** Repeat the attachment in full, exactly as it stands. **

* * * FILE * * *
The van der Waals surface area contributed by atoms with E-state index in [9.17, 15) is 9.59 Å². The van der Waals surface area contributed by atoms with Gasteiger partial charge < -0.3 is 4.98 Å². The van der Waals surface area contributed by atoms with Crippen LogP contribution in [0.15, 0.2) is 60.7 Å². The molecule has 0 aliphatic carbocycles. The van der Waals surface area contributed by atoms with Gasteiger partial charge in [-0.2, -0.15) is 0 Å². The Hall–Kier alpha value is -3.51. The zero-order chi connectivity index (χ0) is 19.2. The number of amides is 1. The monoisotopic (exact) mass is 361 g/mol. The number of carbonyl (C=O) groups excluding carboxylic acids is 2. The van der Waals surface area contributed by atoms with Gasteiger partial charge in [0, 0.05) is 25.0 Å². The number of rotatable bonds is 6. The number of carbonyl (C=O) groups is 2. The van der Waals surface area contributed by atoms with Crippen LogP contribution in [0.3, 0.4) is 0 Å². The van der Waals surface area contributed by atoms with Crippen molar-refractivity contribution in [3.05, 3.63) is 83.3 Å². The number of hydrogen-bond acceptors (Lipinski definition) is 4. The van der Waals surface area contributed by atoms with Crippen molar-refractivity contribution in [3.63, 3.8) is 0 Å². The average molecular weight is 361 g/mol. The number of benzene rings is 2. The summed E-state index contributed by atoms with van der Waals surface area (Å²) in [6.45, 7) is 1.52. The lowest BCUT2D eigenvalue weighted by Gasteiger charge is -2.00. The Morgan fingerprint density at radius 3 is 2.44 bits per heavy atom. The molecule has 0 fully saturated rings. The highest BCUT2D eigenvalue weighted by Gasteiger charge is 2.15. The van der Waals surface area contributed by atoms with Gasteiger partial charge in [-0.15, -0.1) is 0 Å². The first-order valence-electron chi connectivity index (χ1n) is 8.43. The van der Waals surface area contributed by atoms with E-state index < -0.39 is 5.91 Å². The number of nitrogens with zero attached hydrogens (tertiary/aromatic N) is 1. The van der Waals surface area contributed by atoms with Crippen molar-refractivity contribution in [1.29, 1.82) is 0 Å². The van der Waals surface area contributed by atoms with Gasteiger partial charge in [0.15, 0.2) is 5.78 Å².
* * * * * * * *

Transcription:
The van der Waals surface area contributed by atoms with E-state index in [9.17, 15) is 9.59 Å². The van der Waals surface area contributed by atoms with Gasteiger partial charge < -0.3 is 4.98 Å². The van der Waals surface area contributed by atoms with Crippen LogP contribution in [0.15, 0.2) is 60.7 Å². The molecule has 0 aliphatic carbocycles. The van der Waals surface area contributed by atoms with Gasteiger partial charge in [-0.2, -0.15) is 0 Å². The Hall–Kier alpha value is -3.51. The zero-order chi connectivity index (χ0) is 19.2. The number of amides is 1. The monoisotopic (exact) mass is 361 g/mol. The number of carbonyl (C=O) groups excluding carboxylic acids is 2. The van der Waals surface area contributed by atoms with Gasteiger partial charge in [0, 0.05) is 25.0 Å². The number of rotatable bonds is 6. The number of carbonyl (C=O) groups is 2. The van der Waals surface area contributed by atoms with Crippen LogP contribution in [0.3, 0.4) is 0 Å². The van der Waals surface area contributed by atoms with Crippen molar-refractivity contribution in [3.05, 3.63) is 83.3 Å². The number of hydrogen-bond acceptors (Lipinski definition) is 4. The van der Waals surface area contributed by atoms with Crippen molar-refractivity contribution in [3.63, 3.8) is 0 Å². The average molecular weight is 361 g/mol. The number of benzene rings is 2. The summed E-state index contributed by atoms with van der Waals surface area (Å²) in [6.45, 7) is 1.52. The lowest BCUT2D eigenvalue weighted by Gasteiger charge is -2.00. The Morgan fingerprint density at radius 3 is 2.44 bits per heavy atom. The molecule has 0 fully saturated rings. The highest BCUT2D eigenvalue weighted by Gasteiger charge is 2.15. The van der Waals surface area contributed by atoms with Gasteiger partial charge in [-0.15, -0.1) is 0 Å². The first-order valence-electron chi connectivity index (χ1n) is 8.43. The van der Waals surface area contributed by atoms with E-state index < -0.39 is 5.91 Å². The number of nitrogens with zero attached hydrogens (tertiary/aromatic N) is 1. The van der Waals surface area contributed by atoms with Crippen molar-refractivity contribution in [1.29, 1.82) is 0 Å². The van der Waals surface area contributed by atoms with Gasteiger partial charge in [0.15, 0.2) is 5.78 Å².